20 Year Retrospective - Rock from 1998

A 20 year retrospective on rock hits from 1998 including Green Day, Pearl Jam, The Living End, Aerosmith, The Superjesus and more.

Now the new year has rolled around, I wanted to go back in time (coz hey, that’s what we do here at ILYOS) 20 years to 1998 to remember where we were at, rock music wise.

The ARIA chart was littered with dancy stuff, mashups, and typically forgettable pop that we’d add to jukebox party out of irony (but secretly sing and dance along to). However, amongst the coal, we found some diamonds that year, let’s dive into the rock from 1998.

One obvious highlight was The Living End with their double A-Side of "Second Solution/Prisoner of Society".

This 3 piece rockabilly band out of Wheelers Hill in Victoria came together at school a few years before then slayed people with this release. It was the best selling Australian single of the 1990’s and stayed in the ARIA top 100 for a record SIXTY-NINE weeks. Off the back of the success of this blistering EP, they headed into the studio and recorded their debut eponymous album.

Something a little different from The Offspring in 1998 was their piss-take hit "Pretty Fly For A White Guy".

I think that’s why it resonated so well here in Australia, it appealed to our sense of humour and went 6 times platinum here after spending a good amount of time in the #1 spot on the ARIA charts. The song is obviously about a poser, but the bands have said it’s not just about this style of poser, it's any trend hopper who does it to try to stay cool, instead of just being themselves.
Great film clip to this one perfectly depicts just that.

In 1998, there was one song from a punk band that wasn’t punk at all. It was an acoustic tome (with added string section), short in length but one that became the highlight reel for EVERYONE, including Seinfeld.

Green Day – "Good Riddance (Time of Your Life)" become a monster from the Nimrod album, but it was actually written before the band’s Dookie recording sessions, however, it wasn’t deemed suitable to use on an album till years later due to it sounding just too different from everything on Dookie.
Formals, debutant balls, video montages, you name it... this song was used.

The polar opposite of what The Living End gave us in 1998, belonged to Aerosmith. No stranger to a power ballad, "I Don’t Wanna Miss A Thing" was DRIPPING with cheese and sap. It was performed for the movie Armageddon, in which Steve Tyler’s daughter Liv starred in, this had all the hallmarks of mushiness.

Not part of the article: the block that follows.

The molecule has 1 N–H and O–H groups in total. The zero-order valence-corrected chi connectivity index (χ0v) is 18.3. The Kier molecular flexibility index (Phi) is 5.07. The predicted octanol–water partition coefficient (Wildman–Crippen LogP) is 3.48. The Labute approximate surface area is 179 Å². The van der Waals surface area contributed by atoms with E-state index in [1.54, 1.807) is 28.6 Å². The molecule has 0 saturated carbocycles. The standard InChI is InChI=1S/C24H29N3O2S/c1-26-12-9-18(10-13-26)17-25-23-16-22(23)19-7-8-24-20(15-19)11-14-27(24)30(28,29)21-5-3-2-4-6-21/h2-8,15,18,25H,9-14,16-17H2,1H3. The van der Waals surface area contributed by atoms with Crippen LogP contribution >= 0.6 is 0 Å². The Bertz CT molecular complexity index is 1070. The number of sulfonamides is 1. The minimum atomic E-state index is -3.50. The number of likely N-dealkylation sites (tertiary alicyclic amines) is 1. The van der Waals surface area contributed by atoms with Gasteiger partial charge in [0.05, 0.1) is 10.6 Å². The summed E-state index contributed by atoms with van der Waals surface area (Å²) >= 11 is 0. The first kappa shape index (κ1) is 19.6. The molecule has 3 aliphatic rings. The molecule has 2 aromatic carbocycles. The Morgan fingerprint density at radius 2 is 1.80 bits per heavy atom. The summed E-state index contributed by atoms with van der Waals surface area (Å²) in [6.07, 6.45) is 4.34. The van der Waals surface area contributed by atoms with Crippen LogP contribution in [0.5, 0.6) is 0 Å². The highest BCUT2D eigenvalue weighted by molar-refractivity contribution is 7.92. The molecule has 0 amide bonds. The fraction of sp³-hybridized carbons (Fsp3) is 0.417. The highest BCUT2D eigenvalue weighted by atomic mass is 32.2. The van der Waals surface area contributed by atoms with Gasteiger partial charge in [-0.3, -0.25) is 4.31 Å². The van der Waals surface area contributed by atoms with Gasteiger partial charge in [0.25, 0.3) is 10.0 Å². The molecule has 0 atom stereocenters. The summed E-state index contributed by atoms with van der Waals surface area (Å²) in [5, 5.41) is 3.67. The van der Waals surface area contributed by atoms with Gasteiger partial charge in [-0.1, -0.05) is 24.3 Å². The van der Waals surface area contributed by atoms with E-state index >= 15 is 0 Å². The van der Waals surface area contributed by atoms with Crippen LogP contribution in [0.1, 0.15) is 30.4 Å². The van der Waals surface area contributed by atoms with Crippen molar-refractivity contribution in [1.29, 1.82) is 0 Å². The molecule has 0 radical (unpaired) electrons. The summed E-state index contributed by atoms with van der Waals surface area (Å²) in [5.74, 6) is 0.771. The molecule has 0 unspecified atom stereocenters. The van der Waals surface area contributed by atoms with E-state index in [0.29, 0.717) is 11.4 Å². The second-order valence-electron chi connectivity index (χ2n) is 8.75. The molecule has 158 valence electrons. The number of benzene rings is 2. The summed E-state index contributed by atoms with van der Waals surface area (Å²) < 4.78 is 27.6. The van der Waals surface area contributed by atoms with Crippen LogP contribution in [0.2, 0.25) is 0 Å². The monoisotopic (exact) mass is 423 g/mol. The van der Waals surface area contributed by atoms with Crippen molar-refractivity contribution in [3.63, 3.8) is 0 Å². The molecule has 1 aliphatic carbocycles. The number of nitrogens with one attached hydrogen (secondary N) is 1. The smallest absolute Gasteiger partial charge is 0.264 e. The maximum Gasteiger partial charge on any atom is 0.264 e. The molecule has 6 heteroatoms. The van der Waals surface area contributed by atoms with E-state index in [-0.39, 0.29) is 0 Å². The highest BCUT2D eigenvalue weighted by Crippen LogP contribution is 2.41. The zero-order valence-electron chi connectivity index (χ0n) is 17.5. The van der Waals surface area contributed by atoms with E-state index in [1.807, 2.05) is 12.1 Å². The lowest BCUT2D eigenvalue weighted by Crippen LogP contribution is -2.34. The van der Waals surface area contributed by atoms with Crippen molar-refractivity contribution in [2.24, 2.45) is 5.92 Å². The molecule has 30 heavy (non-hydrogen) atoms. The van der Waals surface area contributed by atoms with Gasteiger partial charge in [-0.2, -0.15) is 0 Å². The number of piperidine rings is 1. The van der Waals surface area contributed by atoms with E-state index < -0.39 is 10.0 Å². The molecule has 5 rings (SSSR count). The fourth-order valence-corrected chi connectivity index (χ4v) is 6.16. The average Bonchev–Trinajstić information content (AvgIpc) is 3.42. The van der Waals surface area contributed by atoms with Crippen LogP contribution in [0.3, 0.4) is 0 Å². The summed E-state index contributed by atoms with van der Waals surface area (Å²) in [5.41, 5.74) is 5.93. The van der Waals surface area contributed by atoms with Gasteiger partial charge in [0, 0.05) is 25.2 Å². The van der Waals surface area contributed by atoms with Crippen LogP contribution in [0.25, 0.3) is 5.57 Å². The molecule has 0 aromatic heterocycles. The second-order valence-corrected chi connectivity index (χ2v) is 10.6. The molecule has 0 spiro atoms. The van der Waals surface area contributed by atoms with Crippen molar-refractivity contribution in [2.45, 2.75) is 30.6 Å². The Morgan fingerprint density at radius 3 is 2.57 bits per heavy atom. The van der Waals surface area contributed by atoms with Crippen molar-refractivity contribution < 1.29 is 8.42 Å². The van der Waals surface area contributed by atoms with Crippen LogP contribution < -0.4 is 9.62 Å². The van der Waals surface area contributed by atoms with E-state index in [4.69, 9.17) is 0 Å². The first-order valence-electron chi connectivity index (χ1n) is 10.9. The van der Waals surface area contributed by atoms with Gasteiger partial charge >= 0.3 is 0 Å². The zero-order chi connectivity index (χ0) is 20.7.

It debuted at #1 in the States (their first in 28 years), and reached #1 here in Australia and introduced the band to a whole new audience, and like Green Day’s classic, this too remains a staple to formals, dances and weddings.

This next one is a bit of a slow burn. Foo Fighters – "My Hero" didn’t chart that well here in Australia, only reaching #74, but as the years and our love of Foo Fighters grew, I can’t imagine a time when this song wasn’t played and revered like it is today. Even though it was a sleeping giant here, it was quickly embraced in the States reaching #6 on the alternative chart, and used in movies, videos games and even without prior consent in presidential campaigns.

Another grower for me was "Given To Fly" by Pearl Jam (technically released in late Dec 1997 as a single, the album was in ’98) Being a hardcore TEN lover, by the time the Yield album rolled around, I was just searching for things that sounded like TEN. I remember reading an interview with Pearl Jam guitarist Mike McReady about the sound of the song in which he said “I just kind of imagined it as sort of a wave in an ocean: It starts out slow and then it gets a little larger and a little larger and then it breaks and then it comes down again. And that's metaphorically how I think of that song.” After reading that, I imagined the same thing, and also the closeness of it to "Going to California" by Led Zeppelin, style-wise, ingrained it in my mind from that point on.

1998 was also a great time for Aussie rockers The Superjesus fronted by Sarah McLeod. "Now And Then" off their Sumo record debuted in the ARIA Top 40 singles chart while the album peaked at #2. It was a strong debut full-length which scored the band numerous ARIA Award nominations and wins.

Upon reading this far, I hope it has whet your appetite to not only go back into your collection and rip through some absolute classics to appreciate them again, but to also throw your favourites at us from 1998 in the comments section.

I know I’m not alone in living in the past with some of my musical tastes, so hit me up!

- Higgo 

 

 

comments powered by Disqus